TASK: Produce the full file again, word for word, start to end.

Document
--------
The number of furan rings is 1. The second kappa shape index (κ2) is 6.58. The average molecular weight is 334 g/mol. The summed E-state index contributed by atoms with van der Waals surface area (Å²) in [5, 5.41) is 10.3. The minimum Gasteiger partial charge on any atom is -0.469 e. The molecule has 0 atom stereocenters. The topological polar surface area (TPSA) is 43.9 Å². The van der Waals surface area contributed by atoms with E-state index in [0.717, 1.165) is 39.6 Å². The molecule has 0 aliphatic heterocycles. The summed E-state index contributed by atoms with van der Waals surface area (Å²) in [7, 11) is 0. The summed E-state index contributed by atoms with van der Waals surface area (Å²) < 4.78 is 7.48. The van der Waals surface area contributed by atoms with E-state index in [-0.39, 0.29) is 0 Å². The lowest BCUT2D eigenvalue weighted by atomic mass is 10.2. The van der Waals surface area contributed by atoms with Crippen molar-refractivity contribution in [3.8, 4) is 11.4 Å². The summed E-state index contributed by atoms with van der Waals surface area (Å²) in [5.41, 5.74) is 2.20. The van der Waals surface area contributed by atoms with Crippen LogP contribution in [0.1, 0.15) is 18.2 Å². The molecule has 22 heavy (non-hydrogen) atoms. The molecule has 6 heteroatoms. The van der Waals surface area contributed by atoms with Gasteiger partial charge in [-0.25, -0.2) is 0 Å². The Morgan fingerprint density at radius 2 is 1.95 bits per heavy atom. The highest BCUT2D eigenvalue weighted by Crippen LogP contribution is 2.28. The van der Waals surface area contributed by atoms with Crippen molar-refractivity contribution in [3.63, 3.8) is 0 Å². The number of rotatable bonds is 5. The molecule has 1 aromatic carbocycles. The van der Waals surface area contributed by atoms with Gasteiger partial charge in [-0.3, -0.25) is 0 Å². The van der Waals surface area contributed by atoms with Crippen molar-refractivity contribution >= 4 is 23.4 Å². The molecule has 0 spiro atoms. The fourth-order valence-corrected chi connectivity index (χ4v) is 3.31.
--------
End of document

The number of furan rings is 1. The second kappa shape index (κ2) is 6.58. The average molecular weight is 334 g/mol. The summed E-state index contributed by atoms with van der Waals surface area (Å²) in [5, 5.41) is 10.3. The minimum Gasteiger partial charge on any atom is -0.469 e. The molecule has 0 atom stereocenters. The topological polar surface area (TPSA) is 43.9 Å². The van der Waals surface area contributed by atoms with E-state index in [0.717, 1.165) is 39.6 Å². The molecule has 0 aliphatic heterocycles. The summed E-state index contributed by atoms with van der Waals surface area (Å²) in [7, 11) is 0. The summed E-state index contributed by atoms with van der Waals surface area (Å²) < 4.78 is 7.48. The van der Waals surface area contributed by atoms with E-state index in [-0.39, 0.29) is 0 Å². The lowest BCUT2D eigenvalue weighted by atomic mass is 10.2. The van der Waals surface area contributed by atoms with Crippen molar-refractivity contribution in [3.8, 4) is 11.4 Å². The summed E-state index contributed by atoms with van der Waals surface area (Å²) in [5.41, 5.74) is 2.20. The van der Waals surface area contributed by atoms with Crippen LogP contribution in [0.1, 0.15) is 18.2 Å². The molecule has 22 heavy (non-hydrogen) atoms. The molecule has 6 heteroatoms. The van der Waals surface area contributed by atoms with Gasteiger partial charge in [-0.25, -0.2) is 0 Å². The Morgan fingerprint density at radius 2 is 1.95 bits per heavy atom. The highest BCUT2D eigenvalue weighted by Crippen LogP contribution is 2.28. The van der Waals surface area contributed by atoms with Crippen molar-refractivity contribution in [3.63, 3.8) is 0 Å². The number of rotatable bonds is 5. The molecule has 1 aromatic carbocycles. The van der Waals surface area contributed by atoms with Gasteiger partial charge in [-0.3, -0.25) is 0 Å². The van der Waals surface area contributed by atoms with Crippen molar-refractivity contribution >= 4 is 23.4 Å². The molecule has 0 spiro atoms. The fourth-order valence-corrected chi connectivity index (χ4v) is 3.31.